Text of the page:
We’ve been somewhat spoiled recently in Alberta with a beautiful extended fall – but as it’s looking like winter is planning to arrive tomorrow, with a snowstorm and some -10 temperatures in the forecast, it seemed like a good time to update and share this article!

While you can dress and prepare for chores in these temperatures this is just the beginning of what you need to consider when you have an equine therapy practice in this area of the world.

So, what do you do? 

… Close up shop and wait till spring?

… relocate to Italy? 

Italy was my teenage daughter’s suggestion but not too feasible with an established practice and herd of ten horses, especially in this world which now includes Covid. Waiting till spring may be a more reasonable option if you lease your horses and facility and have another income source. But if that is not your situation, don’t panic! There are ways to keep everyone thriving through the deep chill and we have been doing just that at Healing Hooves for twenty years; my aim here is to identify some of the factors you need to consider and to share how we make things work within our practice.

Basic Horse Care in Cold Temperatures

There are many wonderful resources in this area which I would encourage you to research and access but some things to think about include:

  1. Have a good clean water supply which is not going to freeze and check it regularly. Horses do NOT do well eating snow.
  2. Feed extra hay. How much and what type is going to depend on your horses’ specific needs, but they all need extra food to stay warm. We use slow feeder nets at Healing Hooves so our horses have access to hay all the time without over eating.  But when the temperature plummets we also feed extra loose hay daily. Our older horses are on richer free choice hay all winter with extra supplements and grain as each horse needs. If you are using nets check them regularly for holes.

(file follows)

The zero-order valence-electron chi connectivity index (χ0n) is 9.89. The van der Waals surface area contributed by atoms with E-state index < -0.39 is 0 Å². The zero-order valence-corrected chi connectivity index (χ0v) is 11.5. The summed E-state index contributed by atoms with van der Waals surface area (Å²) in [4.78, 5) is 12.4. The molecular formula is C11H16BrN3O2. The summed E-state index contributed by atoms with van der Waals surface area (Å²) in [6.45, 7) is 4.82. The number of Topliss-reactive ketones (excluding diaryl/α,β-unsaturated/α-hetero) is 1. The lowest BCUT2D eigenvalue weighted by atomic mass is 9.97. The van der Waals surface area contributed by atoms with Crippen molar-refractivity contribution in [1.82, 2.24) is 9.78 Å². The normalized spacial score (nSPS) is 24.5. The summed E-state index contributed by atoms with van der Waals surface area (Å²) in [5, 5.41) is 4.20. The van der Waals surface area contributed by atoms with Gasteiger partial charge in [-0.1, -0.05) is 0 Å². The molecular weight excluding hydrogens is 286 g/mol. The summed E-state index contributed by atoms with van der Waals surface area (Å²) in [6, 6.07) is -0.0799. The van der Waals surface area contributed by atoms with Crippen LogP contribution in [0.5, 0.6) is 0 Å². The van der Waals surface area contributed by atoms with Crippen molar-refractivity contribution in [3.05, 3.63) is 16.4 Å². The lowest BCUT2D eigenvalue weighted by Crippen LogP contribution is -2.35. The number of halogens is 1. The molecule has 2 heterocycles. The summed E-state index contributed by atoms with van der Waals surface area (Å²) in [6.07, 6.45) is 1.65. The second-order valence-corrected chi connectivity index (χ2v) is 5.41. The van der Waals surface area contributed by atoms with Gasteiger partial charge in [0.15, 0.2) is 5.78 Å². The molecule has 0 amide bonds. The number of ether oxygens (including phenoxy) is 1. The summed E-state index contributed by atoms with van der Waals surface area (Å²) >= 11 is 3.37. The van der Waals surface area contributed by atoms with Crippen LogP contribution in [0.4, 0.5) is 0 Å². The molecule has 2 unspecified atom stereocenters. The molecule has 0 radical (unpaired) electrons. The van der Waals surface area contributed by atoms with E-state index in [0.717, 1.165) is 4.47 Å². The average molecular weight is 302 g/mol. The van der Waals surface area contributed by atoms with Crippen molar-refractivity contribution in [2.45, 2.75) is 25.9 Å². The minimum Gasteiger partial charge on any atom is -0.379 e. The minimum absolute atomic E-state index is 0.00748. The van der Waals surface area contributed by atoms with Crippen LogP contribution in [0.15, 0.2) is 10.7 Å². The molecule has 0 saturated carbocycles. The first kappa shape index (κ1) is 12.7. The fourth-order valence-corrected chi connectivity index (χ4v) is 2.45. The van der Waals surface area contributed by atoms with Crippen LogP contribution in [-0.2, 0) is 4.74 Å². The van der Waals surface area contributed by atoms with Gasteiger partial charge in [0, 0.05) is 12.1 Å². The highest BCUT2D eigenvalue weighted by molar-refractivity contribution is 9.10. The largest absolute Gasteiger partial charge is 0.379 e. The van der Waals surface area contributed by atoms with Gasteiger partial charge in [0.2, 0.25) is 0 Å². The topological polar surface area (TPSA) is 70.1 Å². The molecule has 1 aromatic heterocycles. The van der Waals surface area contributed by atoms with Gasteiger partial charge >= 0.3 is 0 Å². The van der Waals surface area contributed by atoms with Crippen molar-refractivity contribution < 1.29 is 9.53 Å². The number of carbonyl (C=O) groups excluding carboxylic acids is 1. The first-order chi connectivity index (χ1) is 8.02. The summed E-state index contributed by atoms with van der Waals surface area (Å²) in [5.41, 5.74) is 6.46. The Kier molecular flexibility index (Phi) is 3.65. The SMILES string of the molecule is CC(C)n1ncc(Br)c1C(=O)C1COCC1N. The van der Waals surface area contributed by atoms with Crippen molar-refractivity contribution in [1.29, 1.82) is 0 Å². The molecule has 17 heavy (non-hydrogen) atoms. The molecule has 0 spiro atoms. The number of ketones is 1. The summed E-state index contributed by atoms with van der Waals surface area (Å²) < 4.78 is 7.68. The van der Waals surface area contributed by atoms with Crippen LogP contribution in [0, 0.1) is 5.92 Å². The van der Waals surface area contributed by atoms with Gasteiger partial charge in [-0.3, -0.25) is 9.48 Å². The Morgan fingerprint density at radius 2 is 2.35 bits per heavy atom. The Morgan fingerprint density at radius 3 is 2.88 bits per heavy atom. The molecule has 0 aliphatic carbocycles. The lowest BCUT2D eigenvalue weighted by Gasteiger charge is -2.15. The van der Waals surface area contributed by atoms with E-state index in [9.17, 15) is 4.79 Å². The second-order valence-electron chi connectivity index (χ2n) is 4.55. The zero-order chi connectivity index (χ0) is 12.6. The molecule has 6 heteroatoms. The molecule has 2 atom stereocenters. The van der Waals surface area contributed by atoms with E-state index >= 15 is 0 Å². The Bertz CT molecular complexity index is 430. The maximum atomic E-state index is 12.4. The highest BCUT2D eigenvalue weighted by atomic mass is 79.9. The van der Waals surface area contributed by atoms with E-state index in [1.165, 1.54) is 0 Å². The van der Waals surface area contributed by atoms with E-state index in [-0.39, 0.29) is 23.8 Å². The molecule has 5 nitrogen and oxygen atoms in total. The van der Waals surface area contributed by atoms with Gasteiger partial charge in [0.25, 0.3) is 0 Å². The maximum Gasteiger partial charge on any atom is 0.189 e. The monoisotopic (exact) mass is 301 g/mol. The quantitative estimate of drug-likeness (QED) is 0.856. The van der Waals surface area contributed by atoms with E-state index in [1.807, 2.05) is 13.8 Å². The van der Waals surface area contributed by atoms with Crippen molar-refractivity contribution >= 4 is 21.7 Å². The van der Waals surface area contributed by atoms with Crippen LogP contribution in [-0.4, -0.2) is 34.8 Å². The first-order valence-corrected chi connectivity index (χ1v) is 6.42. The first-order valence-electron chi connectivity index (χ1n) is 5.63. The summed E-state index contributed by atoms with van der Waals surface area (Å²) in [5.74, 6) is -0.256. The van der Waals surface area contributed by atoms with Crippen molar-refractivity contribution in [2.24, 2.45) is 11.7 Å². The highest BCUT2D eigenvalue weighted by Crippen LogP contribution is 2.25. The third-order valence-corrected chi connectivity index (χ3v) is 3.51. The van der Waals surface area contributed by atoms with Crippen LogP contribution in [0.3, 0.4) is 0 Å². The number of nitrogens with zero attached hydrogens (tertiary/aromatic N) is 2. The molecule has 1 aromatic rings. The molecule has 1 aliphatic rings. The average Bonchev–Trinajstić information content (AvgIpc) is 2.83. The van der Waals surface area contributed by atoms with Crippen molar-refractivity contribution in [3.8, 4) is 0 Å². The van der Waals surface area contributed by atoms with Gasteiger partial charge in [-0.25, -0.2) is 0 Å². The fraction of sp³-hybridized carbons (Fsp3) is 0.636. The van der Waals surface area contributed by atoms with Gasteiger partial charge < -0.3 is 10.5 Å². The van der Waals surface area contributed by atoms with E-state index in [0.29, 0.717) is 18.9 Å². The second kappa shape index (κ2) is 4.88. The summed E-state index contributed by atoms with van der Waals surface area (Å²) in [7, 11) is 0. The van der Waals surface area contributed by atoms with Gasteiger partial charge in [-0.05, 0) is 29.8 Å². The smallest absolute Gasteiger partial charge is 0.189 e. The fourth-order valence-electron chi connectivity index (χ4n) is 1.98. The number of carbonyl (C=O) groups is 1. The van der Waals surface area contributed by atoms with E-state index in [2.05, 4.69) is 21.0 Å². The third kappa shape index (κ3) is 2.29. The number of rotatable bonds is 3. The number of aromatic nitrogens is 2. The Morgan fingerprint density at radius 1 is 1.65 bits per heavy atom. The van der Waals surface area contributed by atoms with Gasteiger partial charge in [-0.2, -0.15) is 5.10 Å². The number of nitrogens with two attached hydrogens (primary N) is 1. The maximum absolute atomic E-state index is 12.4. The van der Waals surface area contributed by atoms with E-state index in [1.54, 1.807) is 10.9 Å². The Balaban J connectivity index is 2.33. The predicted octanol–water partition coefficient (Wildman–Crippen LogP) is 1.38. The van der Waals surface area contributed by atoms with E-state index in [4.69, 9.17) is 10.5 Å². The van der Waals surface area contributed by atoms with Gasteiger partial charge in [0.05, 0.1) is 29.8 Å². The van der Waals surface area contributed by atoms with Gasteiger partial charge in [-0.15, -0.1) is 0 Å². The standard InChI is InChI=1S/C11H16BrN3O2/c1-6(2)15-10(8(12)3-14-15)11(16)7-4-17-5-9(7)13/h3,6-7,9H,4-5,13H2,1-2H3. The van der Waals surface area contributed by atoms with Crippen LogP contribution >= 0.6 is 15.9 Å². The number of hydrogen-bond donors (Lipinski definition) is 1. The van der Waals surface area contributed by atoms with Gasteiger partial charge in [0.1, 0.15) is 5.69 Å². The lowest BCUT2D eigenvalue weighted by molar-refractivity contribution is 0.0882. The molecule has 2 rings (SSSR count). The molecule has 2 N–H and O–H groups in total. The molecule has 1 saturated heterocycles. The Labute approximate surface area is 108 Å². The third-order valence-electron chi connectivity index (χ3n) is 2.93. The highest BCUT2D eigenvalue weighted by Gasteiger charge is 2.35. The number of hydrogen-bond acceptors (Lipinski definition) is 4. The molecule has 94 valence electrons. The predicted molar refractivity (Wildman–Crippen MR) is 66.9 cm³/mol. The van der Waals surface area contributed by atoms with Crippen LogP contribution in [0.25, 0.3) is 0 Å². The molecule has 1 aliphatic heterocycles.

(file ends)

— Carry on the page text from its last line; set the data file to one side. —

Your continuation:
3. Have adequate shelter from the snow and wind. Our horses all live outside year-round, including several older and special needs horses; but they all have access to shelters and wind breaks.
  4. Consider your pecking order. You may provide extra food and lots of shelter, but can the older horse at the bottom of the pecking horse get his fair share?  You may need to divide your herd up to care for these horses.
  5. Your horses’ feet may not grow as quickly in the winter, but they still need to be taken care of. Frozen ground and snowballs accumulating in feet can cause extra discomfort, especially for horses with special needs.
  6. Some horses, especially those who are worked regularly, older horses or those with medical conditions, may need to be blanketed. We find that our older horses maintain their weight much better if they are blanketed as they don’t use up so much energy simply staying warm. We then need to check blankets regularly for any rubbing or other discomfort and take them off on warmer days.
  7. Consider special needs. For example, we have a horse who has foundered who struggles in the winter with circulation to her feet; she wears wraps on her legs to help. We also have two with thyroid problems, so we monitor and manage their medication and food needs.
An Aging Herd with Special Needs

One reality of longevity in this field is that your herd will age, develop special needs and require extra care. If you accept donated horses your herd may get to this stage more quickly.  At Healing Hooves we now have over half of our herd in their late teens and twenties, and two in their thirties. We have horses with cushings, laminitis, arthritis, and two with an ever diminishing number of teeth.  Some are still working gently, others are retired; they will all stay here for the rest of their days.

These are the horses who will likely need extra and specialised feed, they may also need to be blanketed, receive medications, and extra support from farriers and veterinarians. The cold, and also any rapid changes in temperature, is especially hard on these horses but is also a consideration with younger horses.  Colic for example can arise as a result of a sudden temperature shift.

Our philosophy is that our horses are our partners who have worked with us for many years; they deserve to be well taken care of into and during all stages of their retirement and it is our responsibility to provide this care.

This leads into the next consideration:

When Is It Time to Let Them Go?